The open office concept is driven by the idea that a focus on community, collaboration, and inclusion in the workplace would result in more efficient and cohesive business operations. For believers of the open floor plan, physically tearing down walls is the best way to bring a unified workforce.
However, since its introduction and succeeding popularization in the early 2000s, the open office has raised some controversy and disputes on whether an open workplace is beneficial or disadvantageous have been ongoing for some time now.
Communal work settings have received as much criticism as they have received acclaim, being characterized as everything from inefficient and unpleasant to horrible and disastrous for employees. Opponents of open workplace design argue that people require a certain degree of privacy and solitude in order to perform their jobs to the best of their abilities.
It is easy to feel confused when trying to establish whether your business would benefit more from open office productivity or from a more community-oriented working atmosphere. Luckily, we’ve compiled everything you need to know about the benefits and drawbacks of the open office concept, as well as when this working style may help or hurt your organization to help you navigate this decision process.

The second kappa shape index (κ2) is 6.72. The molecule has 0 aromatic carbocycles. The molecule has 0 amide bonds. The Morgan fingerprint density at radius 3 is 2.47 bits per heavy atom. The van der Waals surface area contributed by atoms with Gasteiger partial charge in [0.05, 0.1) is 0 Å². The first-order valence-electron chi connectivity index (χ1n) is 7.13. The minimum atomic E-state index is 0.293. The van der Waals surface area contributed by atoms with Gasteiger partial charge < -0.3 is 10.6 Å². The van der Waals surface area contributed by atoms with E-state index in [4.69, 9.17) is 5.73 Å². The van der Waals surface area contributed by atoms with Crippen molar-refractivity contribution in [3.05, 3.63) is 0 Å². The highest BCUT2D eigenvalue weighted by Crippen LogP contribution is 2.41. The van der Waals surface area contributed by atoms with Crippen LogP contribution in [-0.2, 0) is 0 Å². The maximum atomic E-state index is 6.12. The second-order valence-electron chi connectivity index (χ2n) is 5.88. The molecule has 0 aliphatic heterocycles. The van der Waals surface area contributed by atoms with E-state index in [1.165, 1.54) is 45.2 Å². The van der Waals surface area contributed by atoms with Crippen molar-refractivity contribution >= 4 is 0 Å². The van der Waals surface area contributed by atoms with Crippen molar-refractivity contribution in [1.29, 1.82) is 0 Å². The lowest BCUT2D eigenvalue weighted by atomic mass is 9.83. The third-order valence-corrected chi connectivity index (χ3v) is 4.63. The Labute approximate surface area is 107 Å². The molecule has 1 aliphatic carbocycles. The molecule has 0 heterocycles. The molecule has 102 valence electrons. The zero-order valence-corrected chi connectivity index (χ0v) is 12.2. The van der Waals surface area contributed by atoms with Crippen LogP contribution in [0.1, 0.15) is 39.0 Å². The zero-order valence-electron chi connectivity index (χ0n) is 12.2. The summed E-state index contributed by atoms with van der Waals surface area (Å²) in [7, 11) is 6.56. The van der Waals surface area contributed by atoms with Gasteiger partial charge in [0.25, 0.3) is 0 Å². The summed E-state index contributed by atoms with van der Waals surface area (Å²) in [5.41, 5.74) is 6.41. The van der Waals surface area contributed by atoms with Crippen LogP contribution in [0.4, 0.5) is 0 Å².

Advantages of the Open Office
Open-plan workplaces have several intrinsic advantages that make them desirable from the start. The contemporary appeal of the community-driven open floor plan is one of them. Getting employees out of cubicles and in an open-concept architecture consisting of desk pods, workgroups, and hot desks spread across a main working area gives a workplace the decidedly adored modern feel.
Beyond the aesthetics, the most significant advantage of open concept workplaces is how it allows staff to collaborate and communicate quickly and efficiently. Employees are only a short walk away from one another which increases collaborative power. Additionally, when employees are within each other’s eyesight, they are more likely to be prompted to think about working as a team and reminded to engage with their coworkers on matters that affect the company.